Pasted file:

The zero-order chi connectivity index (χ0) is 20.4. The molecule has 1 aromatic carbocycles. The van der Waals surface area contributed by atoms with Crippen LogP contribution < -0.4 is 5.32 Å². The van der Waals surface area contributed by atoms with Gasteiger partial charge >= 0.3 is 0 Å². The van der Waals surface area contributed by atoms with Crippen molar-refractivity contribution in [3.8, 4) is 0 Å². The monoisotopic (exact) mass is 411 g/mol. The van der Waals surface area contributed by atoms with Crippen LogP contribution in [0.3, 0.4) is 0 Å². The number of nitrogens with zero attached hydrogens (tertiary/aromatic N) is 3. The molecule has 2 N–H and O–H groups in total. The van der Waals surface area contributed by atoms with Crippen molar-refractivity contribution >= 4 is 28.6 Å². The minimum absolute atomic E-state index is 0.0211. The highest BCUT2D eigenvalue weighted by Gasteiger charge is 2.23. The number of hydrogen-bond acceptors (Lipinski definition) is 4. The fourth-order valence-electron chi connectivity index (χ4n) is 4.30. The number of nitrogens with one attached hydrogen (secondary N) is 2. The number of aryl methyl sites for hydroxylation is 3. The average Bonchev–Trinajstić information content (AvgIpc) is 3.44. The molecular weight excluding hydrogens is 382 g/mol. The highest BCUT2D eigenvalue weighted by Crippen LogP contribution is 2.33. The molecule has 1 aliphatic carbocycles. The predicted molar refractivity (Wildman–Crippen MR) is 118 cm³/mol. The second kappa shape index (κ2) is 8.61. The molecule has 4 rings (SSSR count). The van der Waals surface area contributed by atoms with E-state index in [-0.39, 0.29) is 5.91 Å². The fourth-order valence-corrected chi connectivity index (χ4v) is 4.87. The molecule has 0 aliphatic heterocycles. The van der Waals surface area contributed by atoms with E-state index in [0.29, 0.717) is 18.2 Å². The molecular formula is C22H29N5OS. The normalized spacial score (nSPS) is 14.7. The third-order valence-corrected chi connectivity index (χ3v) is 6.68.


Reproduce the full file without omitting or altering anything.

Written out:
The zero-order chi connectivity index (χ0) is 20.4. The molecule has 1 aromatic carbocycles. The van der Waals surface area contributed by atoms with Crippen LogP contribution < -0.4 is 5.32 Å². The van der Waals surface area contributed by atoms with Gasteiger partial charge >= 0.3 is 0 Å². The van der Waals surface area contributed by atoms with Crippen molar-refractivity contribution in [3.8, 4) is 0 Å². The monoisotopic (exact) mass is 411 g/mol. The van der Waals surface area contributed by atoms with Crippen LogP contribution in [0.3, 0.4) is 0 Å². The number of nitrogens with zero attached hydrogens (tertiary/aromatic N) is 3. The molecule has 2 N–H and O–H groups in total. The van der Waals surface area contributed by atoms with Crippen molar-refractivity contribution >= 4 is 28.6 Å². The minimum absolute atomic E-state index is 0.0211. The highest BCUT2D eigenvalue weighted by Gasteiger charge is 2.23. The number of hydrogen-bond acceptors (Lipinski definition) is 4. The fourth-order valence-electron chi connectivity index (χ4n) is 4.30. The number of nitrogens with one attached hydrogen (secondary N) is 2. The number of aryl methyl sites for hydroxylation is 3. The average Bonchev–Trinajstić information content (AvgIpc) is 3.44. The molecular weight excluding hydrogens is 382 g/mol. The highest BCUT2D eigenvalue weighted by Crippen LogP contribution is 2.33. The molecule has 1 aliphatic carbocycles. The predicted molar refractivity (Wildman–Crippen MR) is 118 cm³/mol. The second kappa shape index (κ2) is 8.61. The molecule has 4 rings (SSSR count). The van der Waals surface area contributed by atoms with E-state index in [-0.39, 0.29) is 5.91 Å². The fourth-order valence-corrected chi connectivity index (χ4v) is 4.87. The molecule has 0 aliphatic heterocycles. The van der Waals surface area contributed by atoms with E-state index in [0.29, 0.717) is 18.2 Å². The molecular formula is C22H29N5OS. The normalized spacial score (nSPS) is 14.7. The third-order valence-corrected chi connectivity index (χ3v) is 6.68.